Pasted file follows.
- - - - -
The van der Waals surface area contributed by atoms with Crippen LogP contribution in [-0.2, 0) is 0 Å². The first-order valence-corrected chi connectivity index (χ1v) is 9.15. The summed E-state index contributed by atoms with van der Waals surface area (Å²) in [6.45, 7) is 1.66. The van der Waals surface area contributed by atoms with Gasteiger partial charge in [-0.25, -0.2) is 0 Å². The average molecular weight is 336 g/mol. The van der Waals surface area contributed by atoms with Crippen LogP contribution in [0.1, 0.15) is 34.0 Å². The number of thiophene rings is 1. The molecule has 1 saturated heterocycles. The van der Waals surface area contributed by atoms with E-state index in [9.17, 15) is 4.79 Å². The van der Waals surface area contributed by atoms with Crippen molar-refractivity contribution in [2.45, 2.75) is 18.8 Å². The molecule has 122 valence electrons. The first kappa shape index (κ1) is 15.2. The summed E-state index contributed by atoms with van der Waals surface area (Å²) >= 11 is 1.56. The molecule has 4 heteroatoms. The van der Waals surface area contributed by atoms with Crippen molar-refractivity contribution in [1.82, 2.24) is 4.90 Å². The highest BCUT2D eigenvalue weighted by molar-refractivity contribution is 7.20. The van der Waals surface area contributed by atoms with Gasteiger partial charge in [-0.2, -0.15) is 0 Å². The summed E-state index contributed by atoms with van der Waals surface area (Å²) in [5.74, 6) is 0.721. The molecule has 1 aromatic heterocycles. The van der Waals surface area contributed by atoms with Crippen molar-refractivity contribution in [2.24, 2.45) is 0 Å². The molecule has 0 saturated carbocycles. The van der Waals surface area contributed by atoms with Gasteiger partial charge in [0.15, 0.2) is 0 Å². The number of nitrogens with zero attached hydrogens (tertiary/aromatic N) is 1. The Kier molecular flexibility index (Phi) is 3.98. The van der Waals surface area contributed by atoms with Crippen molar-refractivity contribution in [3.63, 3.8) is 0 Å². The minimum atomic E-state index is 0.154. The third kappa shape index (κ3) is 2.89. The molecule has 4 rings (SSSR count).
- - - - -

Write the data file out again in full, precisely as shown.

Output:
The van der Waals surface area contributed by atoms with Crippen LogP contribution in [-0.2, 0) is 0 Å². The first-order valence-corrected chi connectivity index (χ1v) is 9.15. The summed E-state index contributed by atoms with van der Waals surface area (Å²) in [6.45, 7) is 1.66. The van der Waals surface area contributed by atoms with Gasteiger partial charge in [-0.25, -0.2) is 0 Å². The average molecular weight is 336 g/mol. The van der Waals surface area contributed by atoms with Crippen LogP contribution in [0.1, 0.15) is 34.0 Å². The number of thiophene rings is 1. The molecule has 1 saturated heterocycles. The van der Waals surface area contributed by atoms with E-state index in [9.17, 15) is 4.79 Å². The van der Waals surface area contributed by atoms with Crippen molar-refractivity contribution in [2.45, 2.75) is 18.8 Å². The molecule has 122 valence electrons. The first kappa shape index (κ1) is 15.2. The summed E-state index contributed by atoms with van der Waals surface area (Å²) >= 11 is 1.56. The molecule has 4 heteroatoms. The van der Waals surface area contributed by atoms with Crippen molar-refractivity contribution in [1.82, 2.24) is 4.90 Å². The highest BCUT2D eigenvalue weighted by molar-refractivity contribution is 7.20. The van der Waals surface area contributed by atoms with Gasteiger partial charge in [-0.2, -0.15) is 0 Å². The summed E-state index contributed by atoms with van der Waals surface area (Å²) in [5.74, 6) is 0.721. The molecule has 1 aromatic heterocycles. The van der Waals surface area contributed by atoms with Crippen molar-refractivity contribution in [2.24, 2.45) is 0 Å². The molecule has 0 saturated carbocycles. The van der Waals surface area contributed by atoms with Gasteiger partial charge in [0.15, 0.2) is 0 Å². The number of nitrogens with zero attached hydrogens (tertiary/aromatic N) is 1. The Kier molecular flexibility index (Phi) is 3.98. The van der Waals surface area contributed by atoms with Crippen molar-refractivity contribution in [3.63, 3.8) is 0 Å². The minimum atomic E-state index is 0.154. The third kappa shape index (κ3) is 2.89. The molecule has 4 rings (SSSR count).